I understand most of the words in “Acrylic Tips”, I just don’t understand their meaning. JH Prynne has a long history of producing excellent work. I hope my incomprehension is a deliberate effect; I fear it might be my own linguistic weakness.
If I’m right, rather than plain stupid, Prynne has achieved something quite incredible. He’s assembled everyday familiar English words, and turned them into a foreign language. I understand these words, but not their order; I do not comprehend this poem.
Peter Riley, an established poet who runs a very good poetry bookshop, gave me my first clue. He said, or at least I understood him to say, “Prynne wants to chose exactly the right word; he ignores the context; he’s trying to create a ‘supercontext’.”
This explains why I did not understand the context. There is no context. There may be meaning in the superorder; I’ve not got it.
But while I was pushing this poem into my head, something rather special happened. This might be a familiar experience to polyglots, but it certainly isn’t to monoglot me. Some poetry friends were arguing politics. I knew, *knew*, their entire argument had form from the language they were using for speak. Spin doctors, marketeers, their clever little baubles, shape your thoughts like your first words shaped your mind. At that moment I realised language controls thought, not the other way round; language is the technology of thought. Develop the language, get new thinking. No doubt Chomsky has covered this. Poetry should move language to enable new thought.
This head–shatter only lasted a moment; but it was a stunning experience. I have Prynne to thank for it. No poem, no poet, has ever done that to me before.
“Acrylic Tips” recites extremely well. I can pick the book up, and perform it at sight, hardly tripping, despite my incomprehension. It is clearly carefully composed. And that is the key to the next stage of my understanding: “Acrylic Tips” is composed. Prynne has created a music. By using words that cancel words, he’s found a way to explore the meaning of word sequences in English without being swamped by the overwhelming impact of context, just as Schoenberg developed serial music to explore form without the overwhelming impact of key. This is new to me.
I’ve found the music, but what about comprehension?
I’ve never contact Prynne, so what I’m about to say will probably be complete nonsense. I understand that he’s exploring language and meaning excluding context, to find a super–context, as it were. This brings to my mind the introduction to the book, Chinese Poetry (Duke University Press, ISBN 0-8223-1951-9), in which the editor and translator, Wai–Lim Yip, says:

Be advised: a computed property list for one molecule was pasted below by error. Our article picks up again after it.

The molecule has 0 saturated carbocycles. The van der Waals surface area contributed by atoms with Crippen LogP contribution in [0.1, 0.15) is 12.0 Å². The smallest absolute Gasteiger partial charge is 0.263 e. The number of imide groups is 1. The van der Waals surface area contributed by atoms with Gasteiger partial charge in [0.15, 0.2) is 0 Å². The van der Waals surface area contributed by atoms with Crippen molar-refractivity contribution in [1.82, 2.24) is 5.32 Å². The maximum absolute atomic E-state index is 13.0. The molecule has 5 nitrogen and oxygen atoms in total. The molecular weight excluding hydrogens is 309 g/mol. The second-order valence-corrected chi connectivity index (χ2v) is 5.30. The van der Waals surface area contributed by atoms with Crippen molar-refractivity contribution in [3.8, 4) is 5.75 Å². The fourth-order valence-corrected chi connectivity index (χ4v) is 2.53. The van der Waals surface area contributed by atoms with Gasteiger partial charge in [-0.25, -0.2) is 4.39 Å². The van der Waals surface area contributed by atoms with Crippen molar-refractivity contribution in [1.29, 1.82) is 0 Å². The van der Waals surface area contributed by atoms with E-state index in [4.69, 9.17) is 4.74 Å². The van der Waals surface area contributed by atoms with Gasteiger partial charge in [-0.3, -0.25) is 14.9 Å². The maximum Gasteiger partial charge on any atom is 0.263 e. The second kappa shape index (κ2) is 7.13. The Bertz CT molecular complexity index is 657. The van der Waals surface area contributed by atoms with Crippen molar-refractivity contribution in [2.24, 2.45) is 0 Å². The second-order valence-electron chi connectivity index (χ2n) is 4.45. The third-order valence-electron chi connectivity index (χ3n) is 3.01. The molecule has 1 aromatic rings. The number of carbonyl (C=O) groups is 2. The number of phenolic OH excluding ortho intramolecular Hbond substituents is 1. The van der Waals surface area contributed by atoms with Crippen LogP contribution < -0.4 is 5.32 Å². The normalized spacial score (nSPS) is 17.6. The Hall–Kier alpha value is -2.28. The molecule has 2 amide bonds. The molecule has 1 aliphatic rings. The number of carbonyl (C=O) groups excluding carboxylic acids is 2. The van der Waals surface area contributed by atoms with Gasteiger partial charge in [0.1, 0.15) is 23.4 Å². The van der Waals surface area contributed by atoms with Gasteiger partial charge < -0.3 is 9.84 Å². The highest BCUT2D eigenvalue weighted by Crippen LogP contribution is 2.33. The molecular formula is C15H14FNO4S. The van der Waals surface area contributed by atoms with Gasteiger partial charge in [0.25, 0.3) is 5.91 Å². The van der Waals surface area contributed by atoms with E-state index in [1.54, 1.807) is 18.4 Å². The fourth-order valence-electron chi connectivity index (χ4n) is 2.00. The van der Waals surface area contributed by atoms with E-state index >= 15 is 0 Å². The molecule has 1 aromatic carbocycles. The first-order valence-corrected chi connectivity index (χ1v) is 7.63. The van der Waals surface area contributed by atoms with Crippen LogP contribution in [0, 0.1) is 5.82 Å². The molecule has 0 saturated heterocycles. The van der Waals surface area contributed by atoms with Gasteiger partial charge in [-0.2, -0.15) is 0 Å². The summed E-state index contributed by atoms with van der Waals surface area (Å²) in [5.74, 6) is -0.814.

“Underlying the classical Chinese aesthetic is the primary dea of noninterference with Nature’s flow. As reflected in poetic language, this idea has engendered freedom the the syntactical rigidities often found in English and most, if not all, of the Indo–European languages. In English, a sentence is almost always structured according to rigid syntactical rules, whereas classical Chinese, as it is used in poetry, is syntactically flexible. For example, although the Chinese language has articles and personal pronouns, they are often dispensed with in poetry. This opens up an intermediate space for readers to enter and reenter for multiple perceptions rather than locking them into some definitive perspectival position or guiding them in a certain direction. Then there is the sparseness, if not absence, of connective elements (prepositions or conjunctions), and this lack, aided by the indeterminacy of parts of speech and no tense declensions in verbs, affords the readers a unique freedom to consort with the objects and events of the real–life world.”
Personally, I find English is not syntactically rigid by rules, merely by convention. Meaning can be retained when syntax is chucked. Different regional accents have different syntax; poor speakers of English can communicate despite using their own language’s syntax. This all suggests to me the techniques of classical Chinese poetry might be applicable to English. Seen in this context, it becomes much easier for me to see what might be going on inside Acrylic Tips.
So, OK, forget the context. Read the poem one word at the time. Take the first word, one word, read it, appreciate it. Take the next word, one word, read it, appreciate it. Mix the meanings. Digest. Iterate. Mmmm, this works!
The one thing that trips me up is that Prynne is occasionally happy to use all those horrible English language connecting words and phrases. This is my problem; in my own poetry I’ve being trying to strip out the damn things because I find them pointless and self–important, like hierarchy. Meaning is rarely lost when they’re dropped; if it is it can usually be restored by adjusting word order, and if that fails then I’ve probably used the wrong words in the first place. But that’s my perspective; it’s my problem I trip up when I have to identify the phrase to chew. Bah!
I suspect I’ve only understood about one percent of the poem.
Wow. Rich food wow.
This review is very much unfinished. There is a lot more for me to say yet.